The Terran game players are not the only center of power.  The “vugs”, the benevolent overseers of The Game, and essentially the distant rulers of Earth also exist and from time to time interfere in the affairs of the humans.  They play a role of moderating and regulating The Game. Much of the plot of the novel deals with the interactions between the game-players and these “vugs,” including a resistance movement brewing against their rule.  We do not have the equivalent of the “vugs” in our world, and we should probably be thankful for that.  Our resistance to the game-players in our world must from below, from outside of the gated community.  If it comes from above, it promises only more domination.

Philip K. Dick, “A Maze of Death” (1970): Alternative Reality and Freedom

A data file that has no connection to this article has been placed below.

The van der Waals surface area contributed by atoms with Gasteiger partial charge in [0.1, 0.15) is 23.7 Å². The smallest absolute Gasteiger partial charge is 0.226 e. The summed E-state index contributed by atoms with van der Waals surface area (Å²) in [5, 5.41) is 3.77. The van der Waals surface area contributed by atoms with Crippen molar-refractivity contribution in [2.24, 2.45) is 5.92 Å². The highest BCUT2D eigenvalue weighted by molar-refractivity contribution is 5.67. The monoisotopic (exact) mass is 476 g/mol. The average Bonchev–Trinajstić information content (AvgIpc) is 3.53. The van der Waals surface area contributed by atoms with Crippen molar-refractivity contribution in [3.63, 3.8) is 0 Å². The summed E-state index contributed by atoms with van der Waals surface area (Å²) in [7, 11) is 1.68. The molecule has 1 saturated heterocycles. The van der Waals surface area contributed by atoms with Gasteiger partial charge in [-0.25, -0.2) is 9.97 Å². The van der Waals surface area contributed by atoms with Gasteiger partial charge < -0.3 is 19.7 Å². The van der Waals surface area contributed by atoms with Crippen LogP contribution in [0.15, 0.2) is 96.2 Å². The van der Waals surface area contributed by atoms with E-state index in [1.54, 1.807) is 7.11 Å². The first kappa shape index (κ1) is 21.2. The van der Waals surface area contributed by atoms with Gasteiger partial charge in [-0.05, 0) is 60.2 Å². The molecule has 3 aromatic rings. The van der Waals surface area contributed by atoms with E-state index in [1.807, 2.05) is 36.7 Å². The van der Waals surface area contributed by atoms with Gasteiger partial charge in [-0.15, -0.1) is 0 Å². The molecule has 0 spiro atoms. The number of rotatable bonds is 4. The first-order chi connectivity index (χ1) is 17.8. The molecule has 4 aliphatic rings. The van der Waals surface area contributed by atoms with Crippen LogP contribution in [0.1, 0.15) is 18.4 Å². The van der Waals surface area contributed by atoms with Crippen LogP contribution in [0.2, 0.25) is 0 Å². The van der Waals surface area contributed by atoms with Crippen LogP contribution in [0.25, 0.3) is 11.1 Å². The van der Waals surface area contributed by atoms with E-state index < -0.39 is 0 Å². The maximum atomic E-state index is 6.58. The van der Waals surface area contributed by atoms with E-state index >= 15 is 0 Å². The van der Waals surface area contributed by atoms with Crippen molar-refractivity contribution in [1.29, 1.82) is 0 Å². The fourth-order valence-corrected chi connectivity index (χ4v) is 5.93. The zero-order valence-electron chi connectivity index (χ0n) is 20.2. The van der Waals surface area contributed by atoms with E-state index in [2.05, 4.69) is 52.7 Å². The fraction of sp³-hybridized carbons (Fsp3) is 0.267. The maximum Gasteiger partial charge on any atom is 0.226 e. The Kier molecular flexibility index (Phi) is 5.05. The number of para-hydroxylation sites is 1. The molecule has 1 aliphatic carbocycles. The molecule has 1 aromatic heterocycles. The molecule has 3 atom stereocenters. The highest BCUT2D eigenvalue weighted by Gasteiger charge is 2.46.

In A Maze of Death, Philip K. Dick tries to show us that an alternative reality can lead to the perception of freedom, if not freedom itself.  In the novel, fourteen lost spaceship residents, establish a collective delusion for cathartic reasons.  This delusion is cathartic, provides some limited illusion of freedom, and wastes their time.  The novel might be compared to The Matrix or eXistenZ with its reliance on an alternative reality.  In eXistenZ, the approach is more playful and the reality is always hidden under another layer of delusion to the point the characters do not know where they are.  A Maze of Death presents us with a reality that is brutal and horrible, fourteen progressively insane members of a lost at space spaceship crew with murderous impulses and no hope of escape.  In The Matrix, of course, the delusion is created as a means of exploitation and social control.  The film-makers believe that reality is preferable to delusion and the struggle for freedom comes from escaping the fantasy.  A Maze of Death show us that opposite.  People find their freedom in the fantasy.  Reality is a prison.  Even if the freedom in the fantasy is sexual excess, murder, or a host of conspiracy theories and paranoid, at least it allows us to live out our passions, rather than confining them?